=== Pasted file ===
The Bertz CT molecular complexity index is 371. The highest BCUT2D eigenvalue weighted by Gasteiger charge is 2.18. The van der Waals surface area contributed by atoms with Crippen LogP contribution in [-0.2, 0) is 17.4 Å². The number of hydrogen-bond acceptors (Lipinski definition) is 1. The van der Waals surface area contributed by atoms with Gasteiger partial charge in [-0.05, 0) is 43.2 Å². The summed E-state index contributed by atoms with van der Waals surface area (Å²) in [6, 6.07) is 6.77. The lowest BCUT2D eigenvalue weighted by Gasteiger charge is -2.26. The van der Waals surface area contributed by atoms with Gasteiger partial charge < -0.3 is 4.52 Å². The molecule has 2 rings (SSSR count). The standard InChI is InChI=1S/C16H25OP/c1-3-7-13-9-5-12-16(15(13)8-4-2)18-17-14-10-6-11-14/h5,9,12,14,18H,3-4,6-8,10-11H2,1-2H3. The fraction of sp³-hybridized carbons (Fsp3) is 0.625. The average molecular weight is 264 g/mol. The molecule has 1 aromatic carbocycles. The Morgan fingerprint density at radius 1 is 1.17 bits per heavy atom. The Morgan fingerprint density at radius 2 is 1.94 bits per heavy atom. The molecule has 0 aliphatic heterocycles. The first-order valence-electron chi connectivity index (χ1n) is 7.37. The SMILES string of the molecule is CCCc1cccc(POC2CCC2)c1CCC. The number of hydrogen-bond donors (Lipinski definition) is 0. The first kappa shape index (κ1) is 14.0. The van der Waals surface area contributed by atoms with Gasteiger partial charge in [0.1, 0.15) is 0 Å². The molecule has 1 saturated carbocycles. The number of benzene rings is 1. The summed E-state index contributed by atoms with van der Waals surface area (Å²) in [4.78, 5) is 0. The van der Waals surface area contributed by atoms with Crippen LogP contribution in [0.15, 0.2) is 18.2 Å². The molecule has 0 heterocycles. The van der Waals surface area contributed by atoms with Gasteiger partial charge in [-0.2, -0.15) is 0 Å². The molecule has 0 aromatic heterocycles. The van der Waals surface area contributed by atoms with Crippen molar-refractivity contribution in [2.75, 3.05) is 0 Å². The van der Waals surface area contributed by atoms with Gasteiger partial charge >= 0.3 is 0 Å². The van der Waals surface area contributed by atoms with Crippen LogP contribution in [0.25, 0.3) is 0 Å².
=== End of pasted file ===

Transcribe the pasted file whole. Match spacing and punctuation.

The Bertz CT molecular complexity index is 371. The highest BCUT2D eigenvalue weighted by Gasteiger charge is 2.18. The van der Waals surface area contributed by atoms with Crippen LogP contribution in [-0.2, 0) is 17.4 Å². The number of hydrogen-bond acceptors (Lipinski definition) is 1. The van der Waals surface area contributed by atoms with Gasteiger partial charge in [-0.05, 0) is 43.2 Å². The summed E-state index contributed by atoms with van der Waals surface area (Å²) in [6, 6.07) is 6.77. The lowest BCUT2D eigenvalue weighted by Gasteiger charge is -2.26. The van der Waals surface area contributed by atoms with Gasteiger partial charge < -0.3 is 4.52 Å². The molecule has 2 rings (SSSR count). The standard InChI is InChI=1S/C16H25OP/c1-3-7-13-9-5-12-16(15(13)8-4-2)18-17-14-10-6-11-14/h5,9,12,14,18H,3-4,6-8,10-11H2,1-2H3. The fraction of sp³-hybridized carbons (Fsp3) is 0.625. The average molecular weight is 264 g/mol. The molecule has 1 aromatic carbocycles. The Morgan fingerprint density at radius 1 is 1.17 bits per heavy atom. The Morgan fingerprint density at radius 2 is 1.94 bits per heavy atom. The molecule has 0 aliphatic heterocycles. The first-order valence-electron chi connectivity index (χ1n) is 7.37. The SMILES string of the molecule is CCCc1cccc(POC2CCC2)c1CCC. The number of hydrogen-bond donors (Lipinski definition) is 0. The first kappa shape index (κ1) is 14.0. The van der Waals surface area contributed by atoms with Gasteiger partial charge in [0.1, 0.15) is 0 Å². The molecule has 1 saturated carbocycles. The number of benzene rings is 1. The summed E-state index contributed by atoms with van der Waals surface area (Å²) in [4.78, 5) is 0. The van der Waals surface area contributed by atoms with Crippen LogP contribution in [0.15, 0.2) is 18.2 Å². The molecule has 0 heterocycles. The van der Waals surface area contributed by atoms with Gasteiger partial charge in [-0.2, -0.15) is 0 Å². The molecule has 0 aromatic heterocycles. The van der Waals surface area contributed by atoms with Crippen molar-refractivity contribution in [2.75, 3.05) is 0 Å². The van der Waals surface area contributed by atoms with Gasteiger partial charge >= 0.3 is 0 Å². The van der Waals surface area contributed by atoms with Crippen LogP contribution in [0.25, 0.3) is 0 Å².